Now that it's been the festive season for 2 months and Christmas for at least 3 weeks, this column is going to give up any pretence that we're not all cramming mince pies (expiration date: 28th November) down our holly-decked holes and crack on with a series of reindeer rankings, santa sortings, frosty fixings and merry mullings (warning: good-will makes me crack open the awful alliteration).


Holiday Horrors: Sainsbury's Orange and Cranberry Christmas Pudding

Don't you just hate it when Grandpa starts telling a story about being in the Navy and it ends with you being required to chow down on a sheep's bladder?

The grandfather in this this advert is reminiscing about the chef setting fire to the Christmas pudding when he was at sea during the war. Everything seems very cheerful and jolly but in the background mum is draping a haggis with orange squash. I'm not sure if this is a cruel attempt on her part to embarrass him or if this is the food that won us the war, but either way it's got no business being in a Christmas advert.


Frolicsome Festivities: Aldi "Mince Pies"

A (welsh?) man sits in the garden as his daughter builds a snowman behind him. He says he likes the two boxes of pies in front of him which are revealed to be different prices. He then turns around and realises his daughter has encased her brother in a prison of ice. And suddenly everything gets a bit too real.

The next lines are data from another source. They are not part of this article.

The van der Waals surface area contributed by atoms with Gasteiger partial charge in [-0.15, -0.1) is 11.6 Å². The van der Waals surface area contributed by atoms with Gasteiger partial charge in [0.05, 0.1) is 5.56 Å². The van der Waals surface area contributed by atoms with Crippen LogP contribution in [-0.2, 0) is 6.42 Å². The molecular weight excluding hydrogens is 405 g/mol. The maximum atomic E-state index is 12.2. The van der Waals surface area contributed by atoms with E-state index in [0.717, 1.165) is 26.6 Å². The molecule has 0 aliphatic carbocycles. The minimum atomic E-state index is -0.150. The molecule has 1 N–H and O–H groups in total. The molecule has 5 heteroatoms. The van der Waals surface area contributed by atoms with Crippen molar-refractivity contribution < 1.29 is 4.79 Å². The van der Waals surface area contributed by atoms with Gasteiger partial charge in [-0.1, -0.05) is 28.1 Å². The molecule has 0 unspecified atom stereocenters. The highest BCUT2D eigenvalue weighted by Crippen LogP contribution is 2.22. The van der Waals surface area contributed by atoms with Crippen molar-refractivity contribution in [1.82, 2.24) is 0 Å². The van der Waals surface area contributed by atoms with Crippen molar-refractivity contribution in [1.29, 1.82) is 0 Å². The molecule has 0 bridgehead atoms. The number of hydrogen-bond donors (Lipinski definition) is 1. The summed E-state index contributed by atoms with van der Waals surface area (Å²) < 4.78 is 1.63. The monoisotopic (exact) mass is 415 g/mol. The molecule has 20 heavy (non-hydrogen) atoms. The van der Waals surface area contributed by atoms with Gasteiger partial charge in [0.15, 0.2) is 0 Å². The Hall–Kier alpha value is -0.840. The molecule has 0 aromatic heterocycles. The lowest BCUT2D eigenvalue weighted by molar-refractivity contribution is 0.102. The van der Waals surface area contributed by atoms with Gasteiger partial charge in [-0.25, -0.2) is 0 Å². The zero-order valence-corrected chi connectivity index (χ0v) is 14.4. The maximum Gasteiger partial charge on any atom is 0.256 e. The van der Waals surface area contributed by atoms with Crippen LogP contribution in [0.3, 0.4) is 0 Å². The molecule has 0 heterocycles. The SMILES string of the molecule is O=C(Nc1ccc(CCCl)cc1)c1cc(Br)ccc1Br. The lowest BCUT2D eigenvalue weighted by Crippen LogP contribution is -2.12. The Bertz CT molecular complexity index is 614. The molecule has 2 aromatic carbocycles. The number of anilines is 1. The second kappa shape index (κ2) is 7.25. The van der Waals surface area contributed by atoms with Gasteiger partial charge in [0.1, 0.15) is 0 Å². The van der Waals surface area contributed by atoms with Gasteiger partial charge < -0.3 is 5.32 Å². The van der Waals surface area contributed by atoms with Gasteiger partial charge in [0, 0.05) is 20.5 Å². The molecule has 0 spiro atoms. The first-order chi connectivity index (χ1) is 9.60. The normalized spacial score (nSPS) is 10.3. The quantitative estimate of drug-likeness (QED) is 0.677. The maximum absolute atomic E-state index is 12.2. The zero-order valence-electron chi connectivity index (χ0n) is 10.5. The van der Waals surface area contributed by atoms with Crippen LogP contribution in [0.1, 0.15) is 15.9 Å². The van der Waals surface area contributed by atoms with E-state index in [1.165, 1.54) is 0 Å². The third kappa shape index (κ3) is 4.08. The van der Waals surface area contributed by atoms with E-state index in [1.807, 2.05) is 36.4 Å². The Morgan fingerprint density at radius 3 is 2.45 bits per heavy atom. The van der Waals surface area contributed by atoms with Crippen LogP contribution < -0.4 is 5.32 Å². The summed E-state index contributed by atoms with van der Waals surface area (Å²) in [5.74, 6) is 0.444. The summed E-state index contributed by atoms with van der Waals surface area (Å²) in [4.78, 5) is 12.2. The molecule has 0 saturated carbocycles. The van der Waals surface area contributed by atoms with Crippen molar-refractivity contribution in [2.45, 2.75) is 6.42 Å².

Putting aside the fact that we won't have enough snow before Christmas to hold a mouse hostage (come at me snow!), let alone a child, we've all known for a while that children are pure evil; it's time advertisers start mining this rich vein. We've had evnough of bumbling dads and nagging mums. Bring on the children of Pangbourne!


Merry Mary - Daily Mail "Mary Berry"

Mary Berry takes down the Daily Fail from the inside by clearly signally where their hatred of the poor and needy comes from (a desire to shore up the prejudices and pensions of elderly Tories) and by creating a recipe for ice cream Christmas Pudding. The image of EDL members attempting to set fire to their ice puddings on Christmas day should thrill us all enough to make up for once again having to hear the words "soggy bottom".